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Google, Fiat Chrysler to collaborate on self-driving minivans

Google, Fiat Chrysler to collaborate on self-driving minivans

This is the first time Google is working directly with an automaker to develop its vehicles

Alphabet's Google Self-Driving Car Project has teamed with Fiat Chrysler Automobiles to work directly for the first time with an automaker on developing autonomous vehicles.

Under a deal announced Tuesday, Google said it plans to more than double its fleet of self-driving vehicles with the addition initially of about 100 new 2017 Chrysler Pacifica Hybrid minivans.

The Internet company said it hopes that the first few minivans will be on the road by year end.

In a market that was increasingly appearing as one in which Google and other tech companies would take on the traditional automakers, the deal between Google and FCA involves a collaboration between engineering teams that Google said “will help both teams better understand how to create a fully self-driving car that can take you from A to B with the touch of a button.”

Google did not disclose the financial terms of the deal or whether it could lead to a long-term partnership.

Automakers have separately tried to develop or acquire their own self-driving technologies, a market in which Fiat Chrysler was seen to be a laggard. General Motors, for example, said in March it was acquiring Cruise Automation to add the autonomous vehicle technology startup's  software talent and rapid development capability to accelerate GM’s own development of self-driving technology.

Google and Fiat Chrysler said the engineering responsibilities for the self-driving minivans will be shared based on each company's respective expertise. FCA will design its minivans to make it easier for Google to install its self-driving systems, including the computers running the software, and the sensors that enable the car to monitor its surroundings on the road.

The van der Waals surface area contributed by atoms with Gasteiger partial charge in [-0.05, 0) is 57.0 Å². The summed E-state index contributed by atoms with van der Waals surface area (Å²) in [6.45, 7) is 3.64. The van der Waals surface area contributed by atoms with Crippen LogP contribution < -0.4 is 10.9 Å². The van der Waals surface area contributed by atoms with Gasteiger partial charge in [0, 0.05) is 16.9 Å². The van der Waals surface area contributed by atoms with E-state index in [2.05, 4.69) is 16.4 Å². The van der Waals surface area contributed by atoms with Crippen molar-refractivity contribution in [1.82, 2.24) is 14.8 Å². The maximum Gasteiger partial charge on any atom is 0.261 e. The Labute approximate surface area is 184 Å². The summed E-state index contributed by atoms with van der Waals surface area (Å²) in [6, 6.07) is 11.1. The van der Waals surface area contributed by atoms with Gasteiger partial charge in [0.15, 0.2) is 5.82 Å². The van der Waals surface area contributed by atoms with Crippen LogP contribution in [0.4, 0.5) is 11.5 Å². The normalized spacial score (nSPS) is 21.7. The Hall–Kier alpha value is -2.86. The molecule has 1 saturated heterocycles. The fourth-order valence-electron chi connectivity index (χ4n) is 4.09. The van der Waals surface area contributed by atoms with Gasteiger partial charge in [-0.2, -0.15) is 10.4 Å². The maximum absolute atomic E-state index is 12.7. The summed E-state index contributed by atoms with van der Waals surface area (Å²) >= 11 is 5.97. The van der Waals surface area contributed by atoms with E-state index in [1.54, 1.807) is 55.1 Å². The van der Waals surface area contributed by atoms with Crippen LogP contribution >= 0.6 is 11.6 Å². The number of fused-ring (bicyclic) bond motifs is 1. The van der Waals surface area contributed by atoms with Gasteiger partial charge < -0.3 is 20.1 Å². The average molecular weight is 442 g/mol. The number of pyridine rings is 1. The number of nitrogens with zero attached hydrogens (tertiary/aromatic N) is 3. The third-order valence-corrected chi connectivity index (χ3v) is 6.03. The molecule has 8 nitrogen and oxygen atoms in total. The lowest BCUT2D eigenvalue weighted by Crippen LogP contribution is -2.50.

The minivan also gives Google an opportunity to try out its technology on a larger vehicle that could be easier for passengers to enter and exit, with features like hands-free sliding doors, Google said.

“Collaborations like these are an important part of realizing the potential of self-driving technology to improve road safety and make transportation more accessible for millions of people,” Google said in a blog post. Part of the engineering teams of both companies will be located at a facility in southeastern Michigan.

The self-driving Chrysler Pacifica Hybrid minivans will be tested by Google's self-driving car team first on its private test track in California before they are operated on public roads.

Google's self-driving cars are currently being tested in four U.S. cities, including Mountain View in California, Austin in Texas, Kirkland in Washington, and Phoenix in Arizona, and its test vehicles have driven on their own over 1.5 million miles (2.4 million kilometers) on public roads.

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